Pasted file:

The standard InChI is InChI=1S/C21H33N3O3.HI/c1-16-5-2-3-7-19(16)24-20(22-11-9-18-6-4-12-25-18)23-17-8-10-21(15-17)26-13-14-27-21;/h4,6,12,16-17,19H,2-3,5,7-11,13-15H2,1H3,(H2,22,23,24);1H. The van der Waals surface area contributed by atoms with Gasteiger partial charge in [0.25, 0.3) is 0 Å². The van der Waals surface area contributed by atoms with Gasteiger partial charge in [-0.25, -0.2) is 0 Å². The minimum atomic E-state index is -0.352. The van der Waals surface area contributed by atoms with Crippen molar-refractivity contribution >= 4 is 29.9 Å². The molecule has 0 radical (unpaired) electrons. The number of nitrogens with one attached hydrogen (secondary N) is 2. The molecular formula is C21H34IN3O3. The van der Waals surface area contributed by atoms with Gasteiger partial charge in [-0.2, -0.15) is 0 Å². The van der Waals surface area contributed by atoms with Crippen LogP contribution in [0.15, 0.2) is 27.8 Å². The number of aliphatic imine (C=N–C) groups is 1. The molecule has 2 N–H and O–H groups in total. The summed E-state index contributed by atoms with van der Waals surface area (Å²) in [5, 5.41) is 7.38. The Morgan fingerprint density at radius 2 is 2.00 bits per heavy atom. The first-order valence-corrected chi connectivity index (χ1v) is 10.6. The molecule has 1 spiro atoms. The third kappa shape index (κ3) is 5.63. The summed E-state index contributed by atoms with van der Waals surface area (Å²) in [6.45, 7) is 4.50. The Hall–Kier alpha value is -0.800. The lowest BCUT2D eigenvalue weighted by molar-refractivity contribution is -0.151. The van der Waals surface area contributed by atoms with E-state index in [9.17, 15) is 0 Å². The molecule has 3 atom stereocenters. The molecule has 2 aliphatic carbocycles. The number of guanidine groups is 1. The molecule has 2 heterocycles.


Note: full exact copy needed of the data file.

The standard InChI is InChI=1S/C21H33N3O3.HI/c1-16-5-2-3-7-19(16)24-20(22-11-9-18-6-4-12-25-18)23-17-8-10-21(15-17)26-13-14-27-21;/h4,6,12,16-17,19H,2-3,5,7-11,13-15H2,1H3,(H2,22,23,24);1H. The van der Waals surface area contributed by atoms with Gasteiger partial charge in [0.25, 0.3) is 0 Å². The van der Waals surface area contributed by atoms with Gasteiger partial charge in [-0.25, -0.2) is 0 Å². The minimum atomic E-state index is -0.352. The van der Waals surface area contributed by atoms with Crippen molar-refractivity contribution >= 4 is 29.9 Å². The molecule has 0 radical (unpaired) electrons. The number of nitrogens with one attached hydrogen (secondary N) is 2. The molecular formula is C21H34IN3O3. The van der Waals surface area contributed by atoms with Gasteiger partial charge in [-0.2, -0.15) is 0 Å². The van der Waals surface area contributed by atoms with Crippen LogP contribution in [0.15, 0.2) is 27.8 Å². The number of aliphatic imine (C=N–C) groups is 1. The molecule has 2 N–H and O–H groups in total. The summed E-state index contributed by atoms with van der Waals surface area (Å²) in [5, 5.41) is 7.38. The Morgan fingerprint density at radius 2 is 2.00 bits per heavy atom. The first-order valence-corrected chi connectivity index (χ1v) is 10.6. The molecule has 1 spiro atoms. The third kappa shape index (κ3) is 5.63. The summed E-state index contributed by atoms with van der Waals surface area (Å²) in [6.45, 7) is 4.50. The Hall–Kier alpha value is -0.800. The lowest BCUT2D eigenvalue weighted by molar-refractivity contribution is -0.151. The van der Waals surface area contributed by atoms with E-state index in [9.17, 15) is 0 Å². The molecule has 3 atom stereocenters. The molecule has 2 aliphatic carbocycles. The number of guanidine groups is 1. The molecule has 2 heterocycles.